bonus features: william dennison

This post offers supplementary material for an article I wrote for Torontoist, which you should read before diving into this piece.

Source: The Telegram, Dec 6, 1966.
While researching this piece, I was struck at several parallels between Dennison and Rob Ford, namely what we'd now call "retail politics" and campaigning on being mindful of taxpayer dollars. (There were major differences: Dennison was a teetotaller, displayed leftist tendencies during his early political career, and didn't make a public spectacle of himself). Several months before the 1966 municipal election, Toronto Star city hall columnist Ron Haggart looked at Dennison's chances, using language that could have been adapted by his successors in 2010:
But Dennison can by no means be written off. He has helped literally thousands of ordinary persons during his years as an alderman and controller at City Hall. He efficiently keeps in touch at election time with those whose problems have crossed his desk. He has an independence from, even a coolness toward, the City Hall Establishment which has earned him a reputation as a man who fights City Hall at City Hall. 

Tuesday, September 16, 2014

vintage municipal election editorial cartoon of the day

Cartoon by Sid Barron, the Toronto Star, November 23, 1962. Click on image for larger version.
Adjust the dates to match this year's election (October 27, for the record), and you could easily recycle this cartoon. Some voters may feel as if the world ended long ago during the current drawn-out, fiction-writers-couldn't-make-this-stuff-up narrative.

Saturday, August 30, 2014

bonus features: hans in the kitchen

This post offers supplementary material for an article I wrote for Torontoist, which you should read before diving into this piece.

If your appetite has been whetted, here are a pair of Hans Fread recipes I encountered during my research. First up, his take on chicken liver pate.

Source: Globe and Mail, November 16, 1957. Note steer behind Hans's head.

Second, from Fread's George Brown College course on "Cooking for the Budget Minded," a recipe printed in the September 12, 1969 edition of the Toronto Star.

Budget braised beef

1 piece beef fat, size of small potato
4-5 pounds beef, crossribs, or bottom round
juice of 1/2 lemon
1 garlic clove, minced
3/4 tsp celery salt
1 tbsp crystallized ginger, diced
1 tsp salt
1/2 tsp pepper
1/2 unpeeled lemon, thinly sliced
8 small potatoes, peeled
4-5 carrots, quartered
8 medium onions

Dice and melt the fat in a dutch over or pot. Brown the meat slowly on all sides, until it has a good-looking brown colour.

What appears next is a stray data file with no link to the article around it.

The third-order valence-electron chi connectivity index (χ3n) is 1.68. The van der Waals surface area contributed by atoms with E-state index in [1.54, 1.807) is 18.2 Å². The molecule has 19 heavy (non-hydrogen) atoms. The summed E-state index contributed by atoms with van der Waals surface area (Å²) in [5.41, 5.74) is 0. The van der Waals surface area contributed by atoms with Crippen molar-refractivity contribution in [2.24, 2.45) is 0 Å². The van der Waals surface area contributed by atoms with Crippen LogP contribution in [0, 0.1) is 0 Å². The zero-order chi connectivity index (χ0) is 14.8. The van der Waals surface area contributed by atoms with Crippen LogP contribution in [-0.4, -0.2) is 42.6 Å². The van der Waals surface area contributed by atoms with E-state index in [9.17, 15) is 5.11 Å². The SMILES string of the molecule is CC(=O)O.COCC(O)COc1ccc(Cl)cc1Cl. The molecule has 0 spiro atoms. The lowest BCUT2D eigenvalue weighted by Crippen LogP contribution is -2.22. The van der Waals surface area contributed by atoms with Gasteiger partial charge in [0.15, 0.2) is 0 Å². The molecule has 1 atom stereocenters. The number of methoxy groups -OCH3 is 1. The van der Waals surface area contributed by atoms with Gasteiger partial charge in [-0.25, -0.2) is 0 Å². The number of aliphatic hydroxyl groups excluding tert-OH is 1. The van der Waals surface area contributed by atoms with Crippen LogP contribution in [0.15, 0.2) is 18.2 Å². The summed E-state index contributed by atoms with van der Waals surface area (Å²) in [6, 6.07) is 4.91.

When meat is browned, pour the lemon juice on top, then the garlic, celery salt, diced ginger, salt, pepper, and slices of unpeeled lemon. Cover and simmer over low heat for 2-3 hours, or until meat is tender.

After 1-1/2 hours of cooking, place the potatoes, carrots and onions around the roast. Cover and continue to simmer until everything is tender.

Wednesday, August 06, 2014

bonus features: allan lamport

This post offers supplementary material for an article I wrote for Torontoist, which you should read before diving into this piece.

If only more mayors kept scrapbooks as extensively as Allan Lamport did. To say the dozens of brittle, flaking volumes sitting in the City of Toronto Archives were a valuable resource in preparing this profile is an understatement. Throughout his political career, Lamport clipped every article mentioning his name and pasted them into the type of scrapbook you can easily pick up at Staples or Wal-Mart. During his mayoralty, volumes are organized by newspaper, which is especially helpful in the case of the yet-to-be-digitized Telegram.

Warning: due to the condition of the scrapbooks, you’ll need to brush the flakes off yourself after viewing them.

Monday, August 04, 2014

john the hugger and other scenes from toronto police court, 1909

As Toronto's police magistrate between 1877 and 1921, George Taylor Denison III passed judgement on thousands of people in his court. The press dutifully covered the proceedings daily, leaving historians with a record alternatively amusing, enraging, and heartbreaking.

Over the years, I've saved several police court reports, usually topped with a catchy headline like this one. Who doesn't want to know the sordid details surrounding "John the Hugger" that caused him to be hauled in front of Denison?